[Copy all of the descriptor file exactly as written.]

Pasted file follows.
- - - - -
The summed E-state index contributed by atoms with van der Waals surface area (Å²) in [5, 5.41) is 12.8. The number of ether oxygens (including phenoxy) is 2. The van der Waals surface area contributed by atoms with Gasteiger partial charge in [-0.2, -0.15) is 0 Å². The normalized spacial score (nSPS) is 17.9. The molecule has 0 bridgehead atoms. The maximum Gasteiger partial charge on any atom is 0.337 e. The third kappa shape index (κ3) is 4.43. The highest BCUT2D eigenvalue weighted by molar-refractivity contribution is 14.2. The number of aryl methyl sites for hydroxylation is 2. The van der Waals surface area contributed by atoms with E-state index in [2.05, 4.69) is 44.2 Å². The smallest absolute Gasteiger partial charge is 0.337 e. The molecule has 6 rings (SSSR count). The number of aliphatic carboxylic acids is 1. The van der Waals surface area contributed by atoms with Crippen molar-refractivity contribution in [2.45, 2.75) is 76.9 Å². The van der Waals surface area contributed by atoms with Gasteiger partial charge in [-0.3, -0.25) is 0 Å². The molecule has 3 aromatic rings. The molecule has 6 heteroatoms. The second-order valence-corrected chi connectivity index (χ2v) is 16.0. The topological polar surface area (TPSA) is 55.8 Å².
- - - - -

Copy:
The summed E-state index contributed by atoms with van der Waals surface area (Å²) in [5, 5.41) is 12.8. The number of ether oxygens (including phenoxy) is 2. The van der Waals surface area contributed by atoms with Gasteiger partial charge in [-0.2, -0.15) is 0 Å². The normalized spacial score (nSPS) is 17.9. The molecule has 0 bridgehead atoms. The maximum Gasteiger partial charge on any atom is 0.337 e. The third kappa shape index (κ3) is 4.43. The highest BCUT2D eigenvalue weighted by molar-refractivity contribution is 14.2. The number of aryl methyl sites for hydroxylation is 2. The van der Waals surface area contributed by atoms with E-state index in [2.05, 4.69) is 44.2 Å². The smallest absolute Gasteiger partial charge is 0.337 e. The molecule has 6 rings (SSSR count). The number of aliphatic carboxylic acids is 1. The van der Waals surface area contributed by atoms with Crippen molar-refractivity contribution in [2.45, 2.75) is 76.9 Å². The van der Waals surface area contributed by atoms with Gasteiger partial charge in [-0.3, -0.25) is 0 Å². The molecule has 3 aromatic rings. The molecule has 6 heteroatoms. The second-order valence-corrected chi connectivity index (χ2v) is 16.0. The topological polar surface area (TPSA) is 55.8 Å².